General Motors earned considerable enmity in 2009 when it declared bankruptcy and accepted a $51 billion bailout from the U.S. government. Some GM customers have since discovered that they’re in the crossfire as well.
A few owners of the Chevrolet Volt, GM’s innovative plug-in hybrid, report that they’ve been booed, heckled and vandalized, presumably because they own a car deemed offensive to fellow taxpayers. These tales of Volt rage were uncovered by the car-research site Edmunds, which runs several online forums where owners swap stories.
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A Michigan Volt owner, Dave Muse, told Edmunds that he drew boos when driving his Volt in a famed Detroit automotive parade — a town, of all places, that gained as much as any city from the auto bailouts. Another time, a stranger insulted his car in a parking lot, then slammed the door shut while Muse was trying to get out. Muse also says his plug-in generates occasional family arguments.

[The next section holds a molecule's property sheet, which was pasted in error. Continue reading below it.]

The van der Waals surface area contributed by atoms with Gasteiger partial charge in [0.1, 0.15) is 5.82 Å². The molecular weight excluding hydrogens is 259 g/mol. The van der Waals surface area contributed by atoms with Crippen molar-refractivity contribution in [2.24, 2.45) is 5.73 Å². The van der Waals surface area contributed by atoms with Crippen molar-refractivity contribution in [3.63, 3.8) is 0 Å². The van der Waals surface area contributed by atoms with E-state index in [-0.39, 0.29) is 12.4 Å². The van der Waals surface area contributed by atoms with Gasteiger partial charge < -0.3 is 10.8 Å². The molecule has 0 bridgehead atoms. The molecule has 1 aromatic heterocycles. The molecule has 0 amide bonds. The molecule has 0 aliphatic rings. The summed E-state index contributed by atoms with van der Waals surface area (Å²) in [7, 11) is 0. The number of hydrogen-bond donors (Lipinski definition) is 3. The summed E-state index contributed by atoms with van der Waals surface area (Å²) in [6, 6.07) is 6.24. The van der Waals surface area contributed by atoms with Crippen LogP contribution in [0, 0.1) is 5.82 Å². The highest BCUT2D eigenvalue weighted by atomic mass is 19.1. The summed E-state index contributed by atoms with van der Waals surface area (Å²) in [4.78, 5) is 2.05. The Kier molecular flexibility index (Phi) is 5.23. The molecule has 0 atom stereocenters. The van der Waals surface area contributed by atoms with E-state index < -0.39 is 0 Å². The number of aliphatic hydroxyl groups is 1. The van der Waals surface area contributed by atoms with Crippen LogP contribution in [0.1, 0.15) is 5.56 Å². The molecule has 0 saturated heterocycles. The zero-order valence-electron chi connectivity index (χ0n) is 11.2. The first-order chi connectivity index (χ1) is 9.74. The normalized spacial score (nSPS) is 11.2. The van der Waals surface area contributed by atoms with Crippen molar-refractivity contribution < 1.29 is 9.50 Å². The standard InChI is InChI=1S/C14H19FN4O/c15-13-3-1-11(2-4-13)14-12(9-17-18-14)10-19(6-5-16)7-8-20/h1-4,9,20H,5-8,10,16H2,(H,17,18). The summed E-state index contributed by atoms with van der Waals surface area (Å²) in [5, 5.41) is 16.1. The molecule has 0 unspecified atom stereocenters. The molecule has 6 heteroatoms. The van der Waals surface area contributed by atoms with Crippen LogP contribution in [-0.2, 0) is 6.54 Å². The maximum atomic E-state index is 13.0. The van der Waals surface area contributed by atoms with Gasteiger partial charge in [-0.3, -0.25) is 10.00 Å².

Scott Leapman, a Volt owner in Florida, once stopped at an intersection next to a pickup truck whose driver rolled down his window and asked, “How do you like my car?” When Leapman asked what he meant, the driver answered, “My taxes paid for it!” then sped off.
General Motors is offering big discounts to boost sales of the Chevrolet Volt, a plug-in extended-range electric car that struggled to attract buyers until its price began dropping early this year.
Discounts run as high as $10,000 per Volt, according to figures from TrueCar.com, an auto pricing website. They include low-interest financing and subsidized leases. Leases have run as cheap as $250 a month
Sales of the $39,995 car have quadrupled this year, and set a monthly record in August. They show that Americans, who have been slow to embrace electric cars, are willing to buy them if prices are low enough.